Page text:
Tri offers a relatively brief hit of grim, underground blackness. The raw old-school approach of Molog is endearing and authentic, and has been captured effectively across these 33 minutes.
The songs use melody well to provide the listener with despondent moods and despairing feelings to wallow in. The guitars seem infused with raw melancholy, as if they’ve been dipped in the stuff. These guitars are probably my favourite part of this release, and there are some really good moments strewn across the album’s playing time, demonstrating a good grasp of dark melody and mood.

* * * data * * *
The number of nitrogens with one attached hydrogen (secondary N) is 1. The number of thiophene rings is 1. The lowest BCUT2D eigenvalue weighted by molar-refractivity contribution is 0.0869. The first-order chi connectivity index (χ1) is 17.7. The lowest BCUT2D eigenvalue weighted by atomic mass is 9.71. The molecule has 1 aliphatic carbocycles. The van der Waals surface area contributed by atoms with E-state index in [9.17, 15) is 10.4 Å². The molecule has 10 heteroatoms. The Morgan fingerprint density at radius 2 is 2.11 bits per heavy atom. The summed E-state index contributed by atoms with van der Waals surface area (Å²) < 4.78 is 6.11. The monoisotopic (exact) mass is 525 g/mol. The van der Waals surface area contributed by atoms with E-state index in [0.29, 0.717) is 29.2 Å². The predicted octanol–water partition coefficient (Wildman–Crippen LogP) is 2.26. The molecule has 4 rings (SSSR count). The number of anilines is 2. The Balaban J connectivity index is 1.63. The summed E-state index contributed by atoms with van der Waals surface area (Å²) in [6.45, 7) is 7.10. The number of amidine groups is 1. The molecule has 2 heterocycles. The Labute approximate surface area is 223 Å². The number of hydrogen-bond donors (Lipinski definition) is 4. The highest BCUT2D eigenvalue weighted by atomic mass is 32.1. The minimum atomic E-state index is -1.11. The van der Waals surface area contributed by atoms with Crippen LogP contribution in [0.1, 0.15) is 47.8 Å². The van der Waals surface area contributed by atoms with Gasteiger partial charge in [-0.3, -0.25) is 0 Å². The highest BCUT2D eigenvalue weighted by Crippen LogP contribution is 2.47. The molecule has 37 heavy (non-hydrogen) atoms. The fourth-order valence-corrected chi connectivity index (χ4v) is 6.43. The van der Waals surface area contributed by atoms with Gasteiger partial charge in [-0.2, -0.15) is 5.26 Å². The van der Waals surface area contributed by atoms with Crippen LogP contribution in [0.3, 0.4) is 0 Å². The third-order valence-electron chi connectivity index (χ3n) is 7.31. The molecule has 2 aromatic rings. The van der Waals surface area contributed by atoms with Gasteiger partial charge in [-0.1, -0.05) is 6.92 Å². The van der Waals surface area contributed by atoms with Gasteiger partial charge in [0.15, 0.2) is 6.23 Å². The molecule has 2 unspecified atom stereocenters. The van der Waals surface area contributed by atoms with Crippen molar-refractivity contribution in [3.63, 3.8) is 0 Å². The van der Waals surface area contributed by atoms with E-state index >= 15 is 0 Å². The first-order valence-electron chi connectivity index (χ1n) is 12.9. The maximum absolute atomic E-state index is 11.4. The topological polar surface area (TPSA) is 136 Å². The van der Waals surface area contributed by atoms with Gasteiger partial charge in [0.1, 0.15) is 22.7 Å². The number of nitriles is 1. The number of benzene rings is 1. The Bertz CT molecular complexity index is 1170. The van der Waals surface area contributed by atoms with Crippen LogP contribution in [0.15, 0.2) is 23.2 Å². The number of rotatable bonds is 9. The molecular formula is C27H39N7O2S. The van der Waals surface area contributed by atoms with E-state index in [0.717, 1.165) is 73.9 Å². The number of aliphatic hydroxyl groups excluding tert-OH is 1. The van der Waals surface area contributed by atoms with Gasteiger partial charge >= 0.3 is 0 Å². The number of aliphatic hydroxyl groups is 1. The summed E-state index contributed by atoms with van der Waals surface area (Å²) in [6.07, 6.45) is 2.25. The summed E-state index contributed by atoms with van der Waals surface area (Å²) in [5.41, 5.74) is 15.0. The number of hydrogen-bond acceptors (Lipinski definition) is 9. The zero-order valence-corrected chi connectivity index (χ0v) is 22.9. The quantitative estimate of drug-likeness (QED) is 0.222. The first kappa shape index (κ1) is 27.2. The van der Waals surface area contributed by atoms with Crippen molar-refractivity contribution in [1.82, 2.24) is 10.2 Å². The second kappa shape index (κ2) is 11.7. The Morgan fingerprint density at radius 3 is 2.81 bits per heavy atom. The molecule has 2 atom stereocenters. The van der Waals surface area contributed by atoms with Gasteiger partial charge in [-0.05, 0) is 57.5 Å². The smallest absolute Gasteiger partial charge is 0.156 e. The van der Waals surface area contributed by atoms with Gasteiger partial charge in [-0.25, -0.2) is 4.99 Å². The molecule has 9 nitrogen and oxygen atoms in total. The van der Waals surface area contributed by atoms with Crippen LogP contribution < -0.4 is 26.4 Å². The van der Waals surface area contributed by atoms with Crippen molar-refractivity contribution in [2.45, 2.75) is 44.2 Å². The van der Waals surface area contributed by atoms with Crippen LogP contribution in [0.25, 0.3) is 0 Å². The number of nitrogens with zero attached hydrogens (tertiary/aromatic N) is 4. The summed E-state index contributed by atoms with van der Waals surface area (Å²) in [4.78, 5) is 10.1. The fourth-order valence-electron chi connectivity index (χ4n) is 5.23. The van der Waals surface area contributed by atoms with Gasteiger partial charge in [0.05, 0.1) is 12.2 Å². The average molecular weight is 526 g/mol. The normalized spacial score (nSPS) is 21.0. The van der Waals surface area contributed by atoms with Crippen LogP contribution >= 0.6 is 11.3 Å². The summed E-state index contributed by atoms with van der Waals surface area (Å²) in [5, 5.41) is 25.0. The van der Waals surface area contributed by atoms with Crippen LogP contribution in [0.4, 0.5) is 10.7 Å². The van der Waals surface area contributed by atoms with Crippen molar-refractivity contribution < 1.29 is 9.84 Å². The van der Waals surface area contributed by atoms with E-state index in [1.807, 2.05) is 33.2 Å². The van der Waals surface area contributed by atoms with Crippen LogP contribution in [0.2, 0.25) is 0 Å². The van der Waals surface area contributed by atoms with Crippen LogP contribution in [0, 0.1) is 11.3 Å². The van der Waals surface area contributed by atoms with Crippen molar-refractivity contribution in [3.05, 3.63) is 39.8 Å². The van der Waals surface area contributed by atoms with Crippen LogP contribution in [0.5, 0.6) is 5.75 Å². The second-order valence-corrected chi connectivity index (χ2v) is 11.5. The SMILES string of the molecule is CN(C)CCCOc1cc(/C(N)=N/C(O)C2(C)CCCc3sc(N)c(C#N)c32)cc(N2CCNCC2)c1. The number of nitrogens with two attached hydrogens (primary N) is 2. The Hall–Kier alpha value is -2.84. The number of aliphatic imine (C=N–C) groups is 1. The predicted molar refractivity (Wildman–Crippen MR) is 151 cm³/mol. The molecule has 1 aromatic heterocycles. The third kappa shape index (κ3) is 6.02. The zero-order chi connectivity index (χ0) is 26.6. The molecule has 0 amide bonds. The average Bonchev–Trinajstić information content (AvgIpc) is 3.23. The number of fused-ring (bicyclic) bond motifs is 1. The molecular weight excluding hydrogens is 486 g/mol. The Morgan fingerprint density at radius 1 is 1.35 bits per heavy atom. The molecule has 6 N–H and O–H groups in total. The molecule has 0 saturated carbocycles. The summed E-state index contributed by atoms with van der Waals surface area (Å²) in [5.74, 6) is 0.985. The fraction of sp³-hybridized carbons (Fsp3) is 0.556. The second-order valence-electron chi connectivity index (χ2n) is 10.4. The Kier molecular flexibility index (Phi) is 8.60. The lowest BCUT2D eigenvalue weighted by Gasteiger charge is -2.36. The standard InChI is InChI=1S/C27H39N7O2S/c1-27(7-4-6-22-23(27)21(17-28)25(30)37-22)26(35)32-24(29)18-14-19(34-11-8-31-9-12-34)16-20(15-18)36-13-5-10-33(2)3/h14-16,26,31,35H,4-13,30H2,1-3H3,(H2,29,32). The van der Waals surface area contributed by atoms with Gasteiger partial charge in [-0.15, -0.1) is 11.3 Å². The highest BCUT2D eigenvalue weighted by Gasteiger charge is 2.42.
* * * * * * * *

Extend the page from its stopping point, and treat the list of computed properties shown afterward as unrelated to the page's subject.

Molog do their 90s influences justice, taking their favourite parts from the second wave and unleashing them on the listener with classic interpretations. The band’s melodic approach to this suits them, and this is an album that’s quite easy to get along with if you’ve a taste for the underground darkness of the style.
Molog operate on a no-frills basis, and the songs on Tri are gratifying and do exactly what you would want them to do, without outstaying their welcome. Make sure you give this a listen.